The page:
Clay Aiken Race Still Too Close to Call
Clay Aiken’s primary race for Congress remained too close to call Wednesday afternoon, nearly 24 hours after North Carolina voters finished casting their ballots, but the out former American Idol runner-up was holding on to a slim lead.
Aiken was leading his closest competitor, businessman Keith Crisco, by fewer than 400 votes, according to reports from several news outlets. A third candidate, Toni Morris, was far behind the two in the race for the Democratic nomination in North Carolina’s Second Congressional District.
Aiken’s lead was big enough — more than 1 percent of votes cast — so as not to trigger an automatic recount, The Washington Post notes, and his percentage of the vote was enough to let him avoid a runoff. Under North Carolina law, if no candidate receives at least 40 percent of the vote in a given race, the top two candidates will compete in a runoff. Aiken had slightly more than 40 percent as the count stood this afternoon.
However, the state elections board is still counting provisional ballots, and it will count absentee ballots postmarked on Election Day if they arrive by Friday, plus military ballots that arrive by Monday, board spokesman Josh Lawson told the Post.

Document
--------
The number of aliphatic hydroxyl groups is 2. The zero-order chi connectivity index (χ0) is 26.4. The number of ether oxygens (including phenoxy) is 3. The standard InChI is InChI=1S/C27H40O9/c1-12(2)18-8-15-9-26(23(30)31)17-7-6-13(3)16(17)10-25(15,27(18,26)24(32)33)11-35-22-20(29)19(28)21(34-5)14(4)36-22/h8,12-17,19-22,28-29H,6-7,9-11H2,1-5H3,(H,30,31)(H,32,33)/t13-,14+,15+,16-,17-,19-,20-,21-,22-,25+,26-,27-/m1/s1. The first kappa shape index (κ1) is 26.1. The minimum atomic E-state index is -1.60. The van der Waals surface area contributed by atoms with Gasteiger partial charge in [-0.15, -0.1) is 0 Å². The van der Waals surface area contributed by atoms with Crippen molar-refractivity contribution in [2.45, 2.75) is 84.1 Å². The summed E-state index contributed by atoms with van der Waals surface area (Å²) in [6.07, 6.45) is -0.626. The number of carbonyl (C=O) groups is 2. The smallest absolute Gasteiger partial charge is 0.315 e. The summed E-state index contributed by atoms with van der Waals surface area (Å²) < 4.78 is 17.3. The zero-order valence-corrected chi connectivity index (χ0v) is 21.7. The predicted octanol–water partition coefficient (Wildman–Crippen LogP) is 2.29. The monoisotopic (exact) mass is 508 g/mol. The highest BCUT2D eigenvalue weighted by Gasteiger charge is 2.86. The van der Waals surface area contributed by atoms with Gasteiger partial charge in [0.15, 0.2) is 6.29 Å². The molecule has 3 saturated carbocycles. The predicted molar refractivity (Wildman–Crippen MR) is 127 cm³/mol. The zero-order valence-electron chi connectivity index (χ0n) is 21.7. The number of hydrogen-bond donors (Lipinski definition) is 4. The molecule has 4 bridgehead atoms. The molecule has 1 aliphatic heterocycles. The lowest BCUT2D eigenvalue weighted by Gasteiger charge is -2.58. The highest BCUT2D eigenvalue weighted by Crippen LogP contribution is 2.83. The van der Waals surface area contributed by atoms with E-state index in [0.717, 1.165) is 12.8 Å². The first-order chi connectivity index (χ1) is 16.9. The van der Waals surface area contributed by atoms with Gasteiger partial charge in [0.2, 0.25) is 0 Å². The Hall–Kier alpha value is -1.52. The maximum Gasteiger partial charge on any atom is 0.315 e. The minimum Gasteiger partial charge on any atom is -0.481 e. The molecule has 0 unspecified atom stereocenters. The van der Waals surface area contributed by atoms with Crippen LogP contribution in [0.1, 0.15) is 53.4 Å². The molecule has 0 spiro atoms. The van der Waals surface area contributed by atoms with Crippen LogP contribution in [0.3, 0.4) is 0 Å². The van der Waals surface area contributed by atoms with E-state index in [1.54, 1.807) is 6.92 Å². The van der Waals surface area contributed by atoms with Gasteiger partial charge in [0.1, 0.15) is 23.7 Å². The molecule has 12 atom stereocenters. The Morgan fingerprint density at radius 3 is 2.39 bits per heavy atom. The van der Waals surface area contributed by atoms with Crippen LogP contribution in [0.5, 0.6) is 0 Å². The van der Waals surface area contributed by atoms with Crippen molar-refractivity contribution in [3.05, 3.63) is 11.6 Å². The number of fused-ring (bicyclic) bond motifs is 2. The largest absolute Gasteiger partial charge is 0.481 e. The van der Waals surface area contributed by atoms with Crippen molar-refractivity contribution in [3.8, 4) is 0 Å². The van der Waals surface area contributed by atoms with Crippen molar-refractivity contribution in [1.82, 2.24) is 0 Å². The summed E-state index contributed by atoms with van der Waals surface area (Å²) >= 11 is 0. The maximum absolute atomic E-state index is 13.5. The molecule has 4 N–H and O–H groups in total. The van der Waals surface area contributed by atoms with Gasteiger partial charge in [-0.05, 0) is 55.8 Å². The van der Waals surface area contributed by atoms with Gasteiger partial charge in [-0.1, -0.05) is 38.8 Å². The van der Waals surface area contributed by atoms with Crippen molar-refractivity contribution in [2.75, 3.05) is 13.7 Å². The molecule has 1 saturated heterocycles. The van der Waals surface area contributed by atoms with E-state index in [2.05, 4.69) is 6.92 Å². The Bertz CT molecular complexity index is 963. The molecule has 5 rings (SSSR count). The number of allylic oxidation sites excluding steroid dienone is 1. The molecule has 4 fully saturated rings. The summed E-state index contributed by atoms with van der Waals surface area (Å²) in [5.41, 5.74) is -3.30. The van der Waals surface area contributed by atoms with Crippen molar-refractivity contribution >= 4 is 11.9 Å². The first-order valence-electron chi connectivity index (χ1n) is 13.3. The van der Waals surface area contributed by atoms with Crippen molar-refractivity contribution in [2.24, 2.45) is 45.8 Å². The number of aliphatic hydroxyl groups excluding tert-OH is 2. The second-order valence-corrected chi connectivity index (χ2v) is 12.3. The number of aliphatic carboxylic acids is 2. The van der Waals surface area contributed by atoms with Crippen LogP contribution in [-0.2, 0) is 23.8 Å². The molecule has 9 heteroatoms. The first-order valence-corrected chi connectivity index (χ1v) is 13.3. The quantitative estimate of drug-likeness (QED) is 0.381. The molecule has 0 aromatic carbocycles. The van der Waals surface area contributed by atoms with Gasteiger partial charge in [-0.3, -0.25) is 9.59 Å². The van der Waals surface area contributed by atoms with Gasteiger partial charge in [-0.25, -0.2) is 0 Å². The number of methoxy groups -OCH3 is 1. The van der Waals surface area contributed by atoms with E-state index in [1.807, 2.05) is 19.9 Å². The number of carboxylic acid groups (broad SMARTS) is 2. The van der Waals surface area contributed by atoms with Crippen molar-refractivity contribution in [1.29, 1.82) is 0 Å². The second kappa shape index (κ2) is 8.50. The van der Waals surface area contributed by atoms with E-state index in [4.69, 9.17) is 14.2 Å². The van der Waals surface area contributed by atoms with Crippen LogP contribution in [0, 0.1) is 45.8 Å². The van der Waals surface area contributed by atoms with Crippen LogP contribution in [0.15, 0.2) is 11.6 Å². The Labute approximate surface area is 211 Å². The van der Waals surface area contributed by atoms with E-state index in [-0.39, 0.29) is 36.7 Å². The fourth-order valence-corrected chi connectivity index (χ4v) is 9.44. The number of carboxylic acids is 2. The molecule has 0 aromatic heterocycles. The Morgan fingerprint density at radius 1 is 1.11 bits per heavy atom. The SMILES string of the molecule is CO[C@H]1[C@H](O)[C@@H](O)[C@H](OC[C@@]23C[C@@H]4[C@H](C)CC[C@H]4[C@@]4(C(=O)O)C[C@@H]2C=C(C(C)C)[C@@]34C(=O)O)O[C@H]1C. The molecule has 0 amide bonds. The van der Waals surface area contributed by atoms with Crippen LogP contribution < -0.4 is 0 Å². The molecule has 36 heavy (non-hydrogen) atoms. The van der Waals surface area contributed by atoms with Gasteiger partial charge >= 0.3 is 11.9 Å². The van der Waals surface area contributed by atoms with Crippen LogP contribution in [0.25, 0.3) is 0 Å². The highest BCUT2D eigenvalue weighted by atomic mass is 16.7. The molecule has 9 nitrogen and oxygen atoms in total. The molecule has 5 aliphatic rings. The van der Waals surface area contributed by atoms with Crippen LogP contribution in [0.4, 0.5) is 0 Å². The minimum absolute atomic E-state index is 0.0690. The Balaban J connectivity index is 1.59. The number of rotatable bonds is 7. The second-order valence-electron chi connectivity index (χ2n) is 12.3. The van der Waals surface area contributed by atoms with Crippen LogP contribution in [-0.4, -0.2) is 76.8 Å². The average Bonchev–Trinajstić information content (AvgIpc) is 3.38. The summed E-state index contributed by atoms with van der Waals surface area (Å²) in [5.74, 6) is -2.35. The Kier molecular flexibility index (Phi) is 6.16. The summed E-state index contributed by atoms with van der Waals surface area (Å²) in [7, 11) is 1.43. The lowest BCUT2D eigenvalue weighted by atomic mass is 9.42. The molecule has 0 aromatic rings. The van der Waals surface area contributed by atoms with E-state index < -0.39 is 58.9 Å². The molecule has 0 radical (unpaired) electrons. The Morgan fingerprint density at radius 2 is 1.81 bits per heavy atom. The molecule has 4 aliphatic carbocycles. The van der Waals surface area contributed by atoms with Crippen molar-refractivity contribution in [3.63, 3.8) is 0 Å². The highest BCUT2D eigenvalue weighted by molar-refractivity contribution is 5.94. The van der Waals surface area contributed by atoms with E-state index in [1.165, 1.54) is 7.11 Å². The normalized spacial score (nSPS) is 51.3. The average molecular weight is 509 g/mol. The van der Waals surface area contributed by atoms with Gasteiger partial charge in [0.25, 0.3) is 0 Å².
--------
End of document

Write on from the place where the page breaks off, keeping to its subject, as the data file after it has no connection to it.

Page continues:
Crisco issued a statement saying he was not ready to concede the election and said he would make further comments Thursday. Aiken posted a cautiously optimistic comment on his campaign’s Facebook page this afternoon, saying in part, “This was a very close contest, and as we continue to count the votes, we are more and more excited about our campaign’s ability to move forward and be victorious in November.”
The winner of the Second District Democratic primary will face incumbent Republican Rep. Renee Ellmers in November. Ellmers, a Tea Party favorite first elected in 2010, defeated Frank Roche in the Republican primary.
In the Democratic primary for Congress from North Carolina’s 12th District, another gay candidate, Marcus Brandon, finished out of the running. Brandon, a state representative, was the first openly gay African-American elected to a state office in North Carolina, and he was hoping to become the first openly gay African-American in Congress. He came in fourth in his race with just 8 percent of the vote, reports the Greensboro News & Record. The victor, Alma Adams, will be up against Republican primary winner Vince Coakley in the November race to replace Democratic congressman Mel Watt, who resigned to become head of the Federal Housing Finance Agency.